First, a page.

You might think that making a toasted Peanut Butter and Jelly (or Jam for those of you who think jelly is a dessert) sandwich wouldn't require explanation. However, you might also be the sort of person who makes sandwiches out of *shudder* enriched white bread, so we can't really trust you now can we.
No. Obviously we can't.
Now I know what you're thinking, and yes, the PBJ is traditionally made using enriched white bread. However, we are not making a PBJ, we are making a TOASTED PBJ, and enriched white bread should not, under any circumstances, be toasted.
Step 1: Preparation
To start, you're going to need:
1) Bread- I use sliced sourdough, and I will take no responsibility if you use a different type of bread and it doesn't turn out well.
2) Peanut Butter- I use Skippy Super Chunk, but brand is probably not all that important. However, if you use creamy peanut butter it will be even messier than it is going to be already. Use at your own risk.
3) Jelly (or Jam)- I prefer strawberry.
5) Toaster Oven- Yes you really do need a toaster oven, it is an integral part of the process.
(I suppose you could use a blow torch or something similar, but it's very important that the peanut butter melts completely once you've applied it.)
Step 2: Toasting
Take a little time to select your bread. If it has holes in it, the peanut butter and jelly will drip through them. It's not a huge deal, just messy.
Then toast you bread. Personally, I toast mine very lightly, crisp not crunchy, and there should be no color change. That's the lowest setting on my toaster oven, but you may need to keep an eye on yours if you don't know how it's going to turn out.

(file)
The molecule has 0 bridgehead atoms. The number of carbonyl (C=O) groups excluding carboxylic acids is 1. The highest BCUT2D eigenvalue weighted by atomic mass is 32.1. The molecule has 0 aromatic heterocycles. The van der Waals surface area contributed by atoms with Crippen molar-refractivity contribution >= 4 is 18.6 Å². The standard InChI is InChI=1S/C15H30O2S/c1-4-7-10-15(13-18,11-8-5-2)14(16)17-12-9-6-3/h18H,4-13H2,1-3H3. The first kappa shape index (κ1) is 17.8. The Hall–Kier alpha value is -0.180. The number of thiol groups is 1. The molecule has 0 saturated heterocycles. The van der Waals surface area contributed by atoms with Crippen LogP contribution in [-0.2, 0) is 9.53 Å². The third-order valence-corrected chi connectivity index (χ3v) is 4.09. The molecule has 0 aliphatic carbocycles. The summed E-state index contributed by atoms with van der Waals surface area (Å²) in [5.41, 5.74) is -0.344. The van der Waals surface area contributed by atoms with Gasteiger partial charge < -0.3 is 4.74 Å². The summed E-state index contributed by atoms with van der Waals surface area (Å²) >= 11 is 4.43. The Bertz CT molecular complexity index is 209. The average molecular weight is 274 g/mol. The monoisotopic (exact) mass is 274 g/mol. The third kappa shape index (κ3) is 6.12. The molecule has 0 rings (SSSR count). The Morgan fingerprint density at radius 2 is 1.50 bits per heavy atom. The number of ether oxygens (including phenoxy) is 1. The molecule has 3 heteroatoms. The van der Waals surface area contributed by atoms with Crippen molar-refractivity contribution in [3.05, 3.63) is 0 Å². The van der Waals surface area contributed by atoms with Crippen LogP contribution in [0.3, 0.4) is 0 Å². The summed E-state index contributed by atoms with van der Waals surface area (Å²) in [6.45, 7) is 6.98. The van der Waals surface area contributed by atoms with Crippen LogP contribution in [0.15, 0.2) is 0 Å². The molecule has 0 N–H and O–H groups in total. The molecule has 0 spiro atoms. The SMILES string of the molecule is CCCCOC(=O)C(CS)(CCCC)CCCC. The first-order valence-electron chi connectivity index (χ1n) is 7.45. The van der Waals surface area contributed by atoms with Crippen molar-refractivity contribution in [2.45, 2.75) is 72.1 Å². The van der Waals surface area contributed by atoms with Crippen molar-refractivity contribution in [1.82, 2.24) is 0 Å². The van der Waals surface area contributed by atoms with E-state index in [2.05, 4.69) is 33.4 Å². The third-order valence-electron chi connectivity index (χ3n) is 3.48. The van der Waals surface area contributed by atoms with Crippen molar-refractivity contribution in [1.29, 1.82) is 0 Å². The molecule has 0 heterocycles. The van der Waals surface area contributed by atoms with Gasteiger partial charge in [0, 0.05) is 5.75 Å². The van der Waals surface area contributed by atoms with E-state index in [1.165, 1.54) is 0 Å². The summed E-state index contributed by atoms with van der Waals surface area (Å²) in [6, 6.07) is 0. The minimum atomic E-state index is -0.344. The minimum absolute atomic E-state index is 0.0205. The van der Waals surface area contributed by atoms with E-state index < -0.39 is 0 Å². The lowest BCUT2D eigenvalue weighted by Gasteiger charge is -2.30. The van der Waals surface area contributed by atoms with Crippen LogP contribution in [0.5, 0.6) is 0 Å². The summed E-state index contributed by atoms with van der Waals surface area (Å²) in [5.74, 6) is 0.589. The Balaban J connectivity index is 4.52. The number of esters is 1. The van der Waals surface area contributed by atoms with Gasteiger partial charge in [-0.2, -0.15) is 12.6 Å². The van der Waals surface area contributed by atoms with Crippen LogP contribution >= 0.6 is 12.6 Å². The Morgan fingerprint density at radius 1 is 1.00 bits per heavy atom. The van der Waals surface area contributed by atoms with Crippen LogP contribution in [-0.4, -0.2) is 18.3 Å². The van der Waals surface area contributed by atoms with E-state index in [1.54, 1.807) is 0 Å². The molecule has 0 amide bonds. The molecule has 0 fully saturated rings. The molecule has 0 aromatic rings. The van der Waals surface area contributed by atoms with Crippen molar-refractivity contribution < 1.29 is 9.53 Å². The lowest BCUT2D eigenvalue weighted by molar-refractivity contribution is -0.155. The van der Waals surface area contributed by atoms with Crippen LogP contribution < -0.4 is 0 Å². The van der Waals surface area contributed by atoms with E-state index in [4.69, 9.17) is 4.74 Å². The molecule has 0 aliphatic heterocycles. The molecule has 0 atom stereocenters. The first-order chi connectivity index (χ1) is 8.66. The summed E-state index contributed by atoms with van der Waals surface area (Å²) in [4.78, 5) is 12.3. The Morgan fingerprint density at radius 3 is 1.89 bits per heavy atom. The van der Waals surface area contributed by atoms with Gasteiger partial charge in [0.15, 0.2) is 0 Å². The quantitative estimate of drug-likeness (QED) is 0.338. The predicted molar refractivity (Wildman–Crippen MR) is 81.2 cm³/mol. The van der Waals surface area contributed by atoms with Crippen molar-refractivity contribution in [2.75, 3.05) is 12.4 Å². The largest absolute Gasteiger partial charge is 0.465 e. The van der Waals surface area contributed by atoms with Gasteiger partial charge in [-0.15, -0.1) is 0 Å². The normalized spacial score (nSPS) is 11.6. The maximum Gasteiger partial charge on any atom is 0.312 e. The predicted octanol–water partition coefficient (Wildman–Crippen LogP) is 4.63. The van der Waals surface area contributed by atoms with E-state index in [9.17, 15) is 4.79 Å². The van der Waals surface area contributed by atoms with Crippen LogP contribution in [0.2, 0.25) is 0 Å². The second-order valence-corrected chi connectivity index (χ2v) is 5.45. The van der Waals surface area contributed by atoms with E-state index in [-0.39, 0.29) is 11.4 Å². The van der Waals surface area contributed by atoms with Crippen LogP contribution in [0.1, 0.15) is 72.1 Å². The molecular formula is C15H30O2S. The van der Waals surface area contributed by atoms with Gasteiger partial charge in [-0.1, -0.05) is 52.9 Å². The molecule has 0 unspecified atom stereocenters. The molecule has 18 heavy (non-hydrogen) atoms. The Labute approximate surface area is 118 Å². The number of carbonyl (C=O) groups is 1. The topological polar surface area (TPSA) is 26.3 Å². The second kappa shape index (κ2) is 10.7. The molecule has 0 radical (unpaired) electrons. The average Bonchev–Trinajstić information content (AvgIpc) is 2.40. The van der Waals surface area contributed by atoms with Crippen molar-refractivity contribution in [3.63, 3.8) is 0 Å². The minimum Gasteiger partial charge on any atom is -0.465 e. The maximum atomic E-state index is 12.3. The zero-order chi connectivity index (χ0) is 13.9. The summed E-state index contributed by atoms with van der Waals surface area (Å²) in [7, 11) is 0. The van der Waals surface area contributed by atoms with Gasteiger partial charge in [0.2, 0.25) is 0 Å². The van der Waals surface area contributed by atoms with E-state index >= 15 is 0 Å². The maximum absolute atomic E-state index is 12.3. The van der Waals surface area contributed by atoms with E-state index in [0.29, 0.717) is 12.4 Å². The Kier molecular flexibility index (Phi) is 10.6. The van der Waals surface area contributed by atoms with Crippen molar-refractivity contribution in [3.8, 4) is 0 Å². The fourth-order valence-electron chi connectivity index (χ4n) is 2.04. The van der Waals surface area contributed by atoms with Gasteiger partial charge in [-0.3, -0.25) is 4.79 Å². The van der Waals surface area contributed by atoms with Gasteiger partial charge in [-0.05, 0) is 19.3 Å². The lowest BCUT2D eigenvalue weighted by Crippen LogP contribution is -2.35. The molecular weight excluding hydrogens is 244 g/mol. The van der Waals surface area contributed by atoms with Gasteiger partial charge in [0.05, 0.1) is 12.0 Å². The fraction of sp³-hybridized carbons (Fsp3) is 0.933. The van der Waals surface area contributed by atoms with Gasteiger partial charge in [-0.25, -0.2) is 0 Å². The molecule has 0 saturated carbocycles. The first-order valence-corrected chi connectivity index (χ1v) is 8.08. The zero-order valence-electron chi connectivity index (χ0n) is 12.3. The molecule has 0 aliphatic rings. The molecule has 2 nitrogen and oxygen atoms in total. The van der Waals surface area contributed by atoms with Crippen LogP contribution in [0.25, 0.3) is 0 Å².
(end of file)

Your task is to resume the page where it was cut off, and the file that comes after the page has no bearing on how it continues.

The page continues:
Step 3: Apply Peanut Butter
Once the toast is ready, pull it out and close the oven. It's important that we maintain some of the residual heat for use in the next step.
Apply an even layer of peanut butter over the whole surface, then put it back into the toaster oven. Don't turn it on, just let the residual heat melt the peanut butter.
If you didn't use a toaster oven, you need to find some other way of melting the peanut butter. A blow torch, or maybe a hot hairdryer on low could work. Anything with decent radiant heat really. (A lighter doesn't cut it, believe me, I've tried.)
Step 4: Apply the Jelly (or Jam)
Once the peanut buttered piece is in the toaster oven, apply the Jelly (or Jam).
Step 5: Combine and Enjoy
Pull the peanut buttered half out of the toaster oven, it should have a nice glossy sheen to it.
Then just combine the two halves, pour yourself a nice big glass of milk, and enjoy. Carefully.
Seriously, because we've melted the peanut butter, it will drip and ooze like nobody's business. Keep a napkin handy, and eat it over something. Peanut butter is not really something you can just wipe off of a shirt.
You might ask why we went to the trouble of melting the peanut butter. Well, honestly, I don't know why, but it just tastes better when it's melted. Maybe it has something to do with the oil in it.
Also, you should be aware that generally, a knife covered in peanut butter will not really clean well in a dish washer. So, before you put it in one, you can either lick it mostly clean (If it's a dull knife and you're careful of serrations), or run it under very hot tap water till it's mostly clean.